Pakatan Rakyat appears not to have learnt from its 2008 polls lesson in Sabah.
PETALING JAYA: Pakatan Rakyat may be biting off more than it can chew in wanting to contest 52 out 60 seats in Sabah in the 13th general election.
It appears the coalition has forgotten the lashings it received in Sabah in the 2008 polls, when it contested in 59 constituencies and won only one through DAP’s Jimmy Wong in Sri Tanjung.
At the time, Pakatan was a loose coalition and had decided to walk alone in Sabah, declining to pair up with local parties.
History, it appears, has not yet taught Pakatan a lesson.
Pakatan has once again pushed away any possibility of working with local parties in Sabah.
At a meeting with Sabah People’s Progressive (SAPP) recently, Pakatan member PKR allegedly told the party that it was going to contest in almost all the seats in Sabah.
Sabah has 60 state seats up for grabs. In the last election, Barisan Nasional (BN) retained 59 seats.
The meeting with SAPP president Yong Teck Lee ended in an impasse, a PKR insider said.
“Pakatan wanted 52 assembly seats. PKR wanted 20, DAP 19 and PAS 13.
“They told him (Yong) only eight seats were allocated for local (Sabah-based) parties.
“I think Yong was shocked. He told them it was not workable,” said the insider who spoke on condition of anonymity.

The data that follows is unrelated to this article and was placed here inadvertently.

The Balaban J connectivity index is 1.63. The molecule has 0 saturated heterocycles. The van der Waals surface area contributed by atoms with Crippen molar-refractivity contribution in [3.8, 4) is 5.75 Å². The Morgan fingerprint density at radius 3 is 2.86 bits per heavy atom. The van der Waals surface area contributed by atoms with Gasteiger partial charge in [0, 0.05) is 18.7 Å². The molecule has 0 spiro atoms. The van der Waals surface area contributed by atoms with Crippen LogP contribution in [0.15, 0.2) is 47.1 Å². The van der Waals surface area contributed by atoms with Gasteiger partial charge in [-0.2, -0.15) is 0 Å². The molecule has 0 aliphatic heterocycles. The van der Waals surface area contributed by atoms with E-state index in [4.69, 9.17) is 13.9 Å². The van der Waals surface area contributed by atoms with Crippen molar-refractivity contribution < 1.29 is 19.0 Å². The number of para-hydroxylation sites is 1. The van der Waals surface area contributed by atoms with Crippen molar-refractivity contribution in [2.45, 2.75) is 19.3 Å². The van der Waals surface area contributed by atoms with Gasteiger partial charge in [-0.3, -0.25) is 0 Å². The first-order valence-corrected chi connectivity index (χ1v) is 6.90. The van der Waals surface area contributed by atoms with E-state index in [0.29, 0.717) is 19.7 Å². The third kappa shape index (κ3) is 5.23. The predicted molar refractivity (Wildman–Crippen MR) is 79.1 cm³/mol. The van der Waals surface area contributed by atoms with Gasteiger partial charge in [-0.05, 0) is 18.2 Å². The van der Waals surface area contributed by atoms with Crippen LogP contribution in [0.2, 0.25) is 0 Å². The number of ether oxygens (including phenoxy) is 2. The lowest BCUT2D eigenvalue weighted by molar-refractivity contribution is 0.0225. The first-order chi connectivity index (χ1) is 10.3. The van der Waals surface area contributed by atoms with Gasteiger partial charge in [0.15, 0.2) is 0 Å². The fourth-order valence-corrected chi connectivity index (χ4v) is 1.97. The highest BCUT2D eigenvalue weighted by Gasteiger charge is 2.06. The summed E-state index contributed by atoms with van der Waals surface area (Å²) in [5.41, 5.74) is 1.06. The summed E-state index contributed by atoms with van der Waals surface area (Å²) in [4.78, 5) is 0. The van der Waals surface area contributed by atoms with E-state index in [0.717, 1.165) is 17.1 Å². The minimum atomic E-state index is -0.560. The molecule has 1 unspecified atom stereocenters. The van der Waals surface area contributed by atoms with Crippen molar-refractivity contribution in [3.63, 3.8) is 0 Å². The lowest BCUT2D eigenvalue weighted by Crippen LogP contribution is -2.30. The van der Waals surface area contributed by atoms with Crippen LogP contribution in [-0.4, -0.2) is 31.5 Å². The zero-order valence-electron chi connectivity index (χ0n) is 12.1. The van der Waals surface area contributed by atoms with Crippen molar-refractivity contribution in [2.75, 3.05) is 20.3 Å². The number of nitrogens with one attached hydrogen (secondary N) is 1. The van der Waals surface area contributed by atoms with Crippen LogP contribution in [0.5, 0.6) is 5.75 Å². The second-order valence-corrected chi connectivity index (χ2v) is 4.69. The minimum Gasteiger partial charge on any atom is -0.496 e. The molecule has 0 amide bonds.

PAS lost its deposit
In the 2008 general election, PKR contested in 48 constituencies while DAP and PAS contested in 10 and two seats respectively.
PAS did so badly that it lost its deposit
Even Wong’s seat in Sri Tanjung was won after he fought off PKR and BN in a three-cornered fight.
“Unlike Peninsular Malaysia, Pakatan in Sabah was too weak (at the time)…
“‘The situation is different now but it does not mean the Pakatan has a better chance in Sabah.
“The coalition is being overly ambitious in Sabah. PKR has less support in Sabah than it has in the Peninsula.
The same with PAS.
“The strategy for Sabah is unfair and wrong,” the insider said.
According to him, the coalition was confident of at least four seats – Inanam, Likas, Luyang and Kapayan – where in 2008, both PKR and DAP had contested against BN in a three-cornered fight.
“In these four seats the collective votes secured by PKR and DAP (in 2008) were higher than BN.
“Pakatan feels that if there is a straight fight, it win in Inanam, Likas, Luyang, Kapayan,” he said.
He also pointed out PAS’ “unrealistic” bid to contest in 13 seats, when it is yet to secure a firm foothold in the state.
“In 2008, PAS contested in Sukau and Merotai. It only managed to get 76 and 931 votes respectively and lost its deposit in both the assembly seats.
“Now it wants 13 seats… does this make sense to you?” he asked.
DAP, on its part, is demanding 19 seats claiming it has increasing support in Chinese areas like Kota Kinabalu, Sandakan and Tawau.
The Chinese in Sabah can have their pick of DAP and SAPP against BN’s Liberal Democratic Party, Gerakan and MCA.
To add spice is the deep rivalry between DAP and SAPP and claims of “sabotage” have surfaced at every election.
For the record, Sabah saw the most number of parties contesting seats in 2008. Some seats had as many as seven candidates vying for them.
This aside, the main point here, according to the insider, is Pakatan’s notion that it can ride alone without the support of local parties.
“I don’t know why Pakatan thinks it can do it alone. It is impossible to win in Sabah without the support of local-based parties.
“It will only bring them down,” he said, adding that the current situation clearly favours BN, which may retain Sabah for another term.